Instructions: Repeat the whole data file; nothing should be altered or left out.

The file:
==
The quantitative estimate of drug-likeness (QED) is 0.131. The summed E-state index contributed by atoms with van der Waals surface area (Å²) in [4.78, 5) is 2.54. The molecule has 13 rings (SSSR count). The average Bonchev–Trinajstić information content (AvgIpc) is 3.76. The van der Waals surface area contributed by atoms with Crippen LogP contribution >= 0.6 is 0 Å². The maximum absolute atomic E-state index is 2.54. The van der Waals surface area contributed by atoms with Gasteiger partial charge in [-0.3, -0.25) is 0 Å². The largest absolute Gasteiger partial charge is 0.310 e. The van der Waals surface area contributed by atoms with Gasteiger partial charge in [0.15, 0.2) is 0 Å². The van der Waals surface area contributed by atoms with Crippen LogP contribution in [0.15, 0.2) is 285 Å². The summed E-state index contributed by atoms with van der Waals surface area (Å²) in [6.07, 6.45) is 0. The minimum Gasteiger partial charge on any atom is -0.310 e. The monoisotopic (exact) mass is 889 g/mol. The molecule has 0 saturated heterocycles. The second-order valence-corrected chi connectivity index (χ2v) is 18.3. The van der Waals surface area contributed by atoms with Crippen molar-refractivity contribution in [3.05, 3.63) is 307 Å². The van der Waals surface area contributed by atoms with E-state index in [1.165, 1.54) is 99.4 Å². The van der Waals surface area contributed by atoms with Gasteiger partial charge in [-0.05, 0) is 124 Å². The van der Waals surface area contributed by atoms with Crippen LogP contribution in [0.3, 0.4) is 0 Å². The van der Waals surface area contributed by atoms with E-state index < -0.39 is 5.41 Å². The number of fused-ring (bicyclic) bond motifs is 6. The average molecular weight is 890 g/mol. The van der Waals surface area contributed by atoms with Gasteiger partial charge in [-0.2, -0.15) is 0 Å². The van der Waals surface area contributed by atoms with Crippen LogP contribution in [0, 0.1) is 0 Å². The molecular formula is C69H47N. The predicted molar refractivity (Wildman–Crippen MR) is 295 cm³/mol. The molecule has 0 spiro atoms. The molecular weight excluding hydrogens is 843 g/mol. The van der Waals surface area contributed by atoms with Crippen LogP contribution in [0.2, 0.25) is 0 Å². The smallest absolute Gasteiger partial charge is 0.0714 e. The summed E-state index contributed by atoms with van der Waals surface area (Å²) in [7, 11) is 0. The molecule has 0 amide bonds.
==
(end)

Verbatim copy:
The quantitative estimate of drug-likeness (QED) is 0.131. The summed E-state index contributed by atoms with van der Waals surface area (Å²) in [4.78, 5) is 2.54. The molecule has 13 rings (SSSR count). The average Bonchev–Trinajstić information content (AvgIpc) is 3.76. The van der Waals surface area contributed by atoms with Crippen LogP contribution >= 0.6 is 0 Å². The maximum absolute atomic E-state index is 2.54. The van der Waals surface area contributed by atoms with Gasteiger partial charge in [-0.3, -0.25) is 0 Å². The largest absolute Gasteiger partial charge is 0.310 e. The van der Waals surface area contributed by atoms with Gasteiger partial charge in [0.15, 0.2) is 0 Å². The van der Waals surface area contributed by atoms with Crippen LogP contribution in [0.15, 0.2) is 285 Å². The summed E-state index contributed by atoms with van der Waals surface area (Å²) in [6.07, 6.45) is 0. The minimum Gasteiger partial charge on any atom is -0.310 e. The monoisotopic (exact) mass is 889 g/mol. The molecule has 0 saturated heterocycles. The second-order valence-corrected chi connectivity index (χ2v) is 18.3. The van der Waals surface area contributed by atoms with Crippen molar-refractivity contribution in [3.05, 3.63) is 307 Å². The van der Waals surface area contributed by atoms with E-state index in [1.165, 1.54) is 99.4 Å². The van der Waals surface area contributed by atoms with Gasteiger partial charge in [-0.05, 0) is 124 Å². The van der Waals surface area contributed by atoms with Crippen LogP contribution in [0.3, 0.4) is 0 Å². The van der Waals surface area contributed by atoms with E-state index < -0.39 is 5.41 Å². The number of fused-ring (bicyclic) bond motifs is 6. The average molecular weight is 890 g/mol. The van der Waals surface area contributed by atoms with Gasteiger partial charge in [-0.2, -0.15) is 0 Å². The van der Waals surface area contributed by atoms with Crippen LogP contribution in [0, 0.1) is 0 Å². The molecular formula is C69H47N. The predicted molar refractivity (Wildman–Crippen MR) is 295 cm³/mol. The molecule has 0 spiro atoms. The molecular weight excluding hydrogens is 843 g/mol. The van der Waals surface area contributed by atoms with Crippen LogP contribution in [0.2, 0.25) is 0 Å². The smallest absolute Gasteiger partial charge is 0.0714 e. The summed E-state index contributed by atoms with van der Waals surface area (Å²) in [7, 11) is 0. The molecule has 0 amide bonds.